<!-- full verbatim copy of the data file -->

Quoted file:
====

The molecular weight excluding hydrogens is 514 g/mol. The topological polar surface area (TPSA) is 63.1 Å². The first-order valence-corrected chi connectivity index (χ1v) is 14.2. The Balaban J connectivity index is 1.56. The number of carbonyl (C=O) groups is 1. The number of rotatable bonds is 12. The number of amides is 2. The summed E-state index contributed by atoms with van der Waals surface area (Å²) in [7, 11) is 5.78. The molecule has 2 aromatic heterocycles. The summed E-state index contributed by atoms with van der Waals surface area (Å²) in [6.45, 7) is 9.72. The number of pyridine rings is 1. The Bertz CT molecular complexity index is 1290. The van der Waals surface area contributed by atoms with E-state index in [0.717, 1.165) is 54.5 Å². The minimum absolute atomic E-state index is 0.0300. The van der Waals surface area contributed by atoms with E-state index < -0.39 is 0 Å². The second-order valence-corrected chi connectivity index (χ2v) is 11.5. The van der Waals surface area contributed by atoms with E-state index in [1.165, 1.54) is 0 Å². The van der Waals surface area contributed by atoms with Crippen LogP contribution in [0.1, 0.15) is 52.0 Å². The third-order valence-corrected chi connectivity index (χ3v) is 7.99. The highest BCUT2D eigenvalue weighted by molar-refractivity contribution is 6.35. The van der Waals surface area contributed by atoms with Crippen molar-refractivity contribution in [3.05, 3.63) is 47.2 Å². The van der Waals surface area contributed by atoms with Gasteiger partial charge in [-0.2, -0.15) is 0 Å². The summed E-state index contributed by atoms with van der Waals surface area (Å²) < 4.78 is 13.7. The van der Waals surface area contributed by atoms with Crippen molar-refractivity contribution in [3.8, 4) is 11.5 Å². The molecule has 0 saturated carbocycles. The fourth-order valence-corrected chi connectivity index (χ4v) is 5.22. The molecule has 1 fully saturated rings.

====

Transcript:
The molecular weight excluding hydrogens is 514 g/mol. The topological polar surface area (TPSA) is 63.1 Å². The first-order valence-corrected chi connectivity index (χ1v) is 14.2. The Balaban J connectivity index is 1.56. The number of carbonyl (C=O) groups is 1. The number of rotatable bonds is 12. The number of amides is 2. The summed E-state index contributed by atoms with van der Waals surface area (Å²) in [7, 11) is 5.78. The molecule has 2 aromatic heterocycles. The summed E-state index contributed by atoms with van der Waals surface area (Å²) in [6.45, 7) is 9.72. The number of pyridine rings is 1. The Bertz CT molecular complexity index is 1290. The van der Waals surface area contributed by atoms with E-state index in [0.717, 1.165) is 54.5 Å². The minimum absolute atomic E-state index is 0.0300. The van der Waals surface area contributed by atoms with E-state index < -0.39 is 0 Å². The second-order valence-corrected chi connectivity index (χ2v) is 11.5. The van der Waals surface area contributed by atoms with E-state index in [1.165, 1.54) is 0 Å². The van der Waals surface area contributed by atoms with Crippen LogP contribution in [0.1, 0.15) is 52.0 Å². The third-order valence-corrected chi connectivity index (χ3v) is 7.99. The highest BCUT2D eigenvalue weighted by molar-refractivity contribution is 6.35. The van der Waals surface area contributed by atoms with Crippen molar-refractivity contribution in [3.05, 3.63) is 47.2 Å². The van der Waals surface area contributed by atoms with Gasteiger partial charge in [-0.2, -0.15) is 0 Å². The summed E-state index contributed by atoms with van der Waals surface area (Å²) < 4.78 is 13.7. The van der Waals surface area contributed by atoms with Crippen molar-refractivity contribution in [3.8, 4) is 11.5 Å². The molecule has 0 saturated carbocycles. The fourth-order valence-corrected chi connectivity index (χ4v) is 5.22. The molecule has 1 fully saturated rings.